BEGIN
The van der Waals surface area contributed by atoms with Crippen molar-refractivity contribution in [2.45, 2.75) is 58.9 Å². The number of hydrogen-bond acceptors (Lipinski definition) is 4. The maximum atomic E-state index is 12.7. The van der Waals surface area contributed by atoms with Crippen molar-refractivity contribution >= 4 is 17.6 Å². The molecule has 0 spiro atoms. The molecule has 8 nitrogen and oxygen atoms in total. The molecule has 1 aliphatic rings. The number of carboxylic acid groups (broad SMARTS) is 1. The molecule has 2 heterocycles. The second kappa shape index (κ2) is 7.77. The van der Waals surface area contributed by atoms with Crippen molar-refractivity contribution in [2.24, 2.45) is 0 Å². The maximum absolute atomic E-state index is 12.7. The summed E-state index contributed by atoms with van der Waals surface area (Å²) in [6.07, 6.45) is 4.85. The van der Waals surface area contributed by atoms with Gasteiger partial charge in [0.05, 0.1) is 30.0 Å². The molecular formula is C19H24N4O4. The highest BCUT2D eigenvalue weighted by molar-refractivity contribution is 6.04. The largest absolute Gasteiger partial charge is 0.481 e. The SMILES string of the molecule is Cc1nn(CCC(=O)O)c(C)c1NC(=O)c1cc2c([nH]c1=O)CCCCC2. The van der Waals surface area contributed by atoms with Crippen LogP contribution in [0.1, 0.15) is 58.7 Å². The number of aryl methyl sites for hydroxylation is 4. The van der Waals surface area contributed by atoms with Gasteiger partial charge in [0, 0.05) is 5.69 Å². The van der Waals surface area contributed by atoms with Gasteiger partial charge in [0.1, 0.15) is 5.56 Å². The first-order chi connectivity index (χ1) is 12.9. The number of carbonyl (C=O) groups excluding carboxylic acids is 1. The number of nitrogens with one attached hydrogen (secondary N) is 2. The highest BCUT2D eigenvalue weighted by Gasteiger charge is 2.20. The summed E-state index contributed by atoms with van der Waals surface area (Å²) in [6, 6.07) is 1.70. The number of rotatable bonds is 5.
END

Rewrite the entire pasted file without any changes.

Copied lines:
The van der Waals surface area contributed by atoms with Crippen molar-refractivity contribution in [2.45, 2.75) is 58.9 Å². The number of hydrogen-bond acceptors (Lipinski definition) is 4. The maximum atomic E-state index is 12.7. The van der Waals surface area contributed by atoms with Crippen molar-refractivity contribution >= 4 is 17.6 Å². The molecule has 0 spiro atoms. The molecule has 8 nitrogen and oxygen atoms in total. The molecule has 1 aliphatic rings. The number of carboxylic acid groups (broad SMARTS) is 1. The molecule has 2 heterocycles. The second kappa shape index (κ2) is 7.77. The van der Waals surface area contributed by atoms with Crippen molar-refractivity contribution in [2.24, 2.45) is 0 Å². The maximum absolute atomic E-state index is 12.7. The summed E-state index contributed by atoms with van der Waals surface area (Å²) in [6.07, 6.45) is 4.85. The van der Waals surface area contributed by atoms with Gasteiger partial charge in [0.05, 0.1) is 30.0 Å². The molecular formula is C19H24N4O4. The highest BCUT2D eigenvalue weighted by molar-refractivity contribution is 6.04. The largest absolute Gasteiger partial charge is 0.481 e. The SMILES string of the molecule is Cc1nn(CCC(=O)O)c(C)c1NC(=O)c1cc2c([nH]c1=O)CCCCC2. The van der Waals surface area contributed by atoms with Crippen LogP contribution in [0.1, 0.15) is 58.7 Å². The number of aryl methyl sites for hydroxylation is 4. The van der Waals surface area contributed by atoms with Gasteiger partial charge in [0, 0.05) is 5.69 Å². The van der Waals surface area contributed by atoms with Gasteiger partial charge in [0.1, 0.15) is 5.56 Å². The first-order chi connectivity index (χ1) is 12.9. The number of carbonyl (C=O) groups excluding carboxylic acids is 1. The number of nitrogens with one attached hydrogen (secondary N) is 2. The highest BCUT2D eigenvalue weighted by Gasteiger charge is 2.20. The summed E-state index contributed by atoms with van der Waals surface area (Å²) in [6, 6.07) is 1.70. The number of rotatable bonds is 5.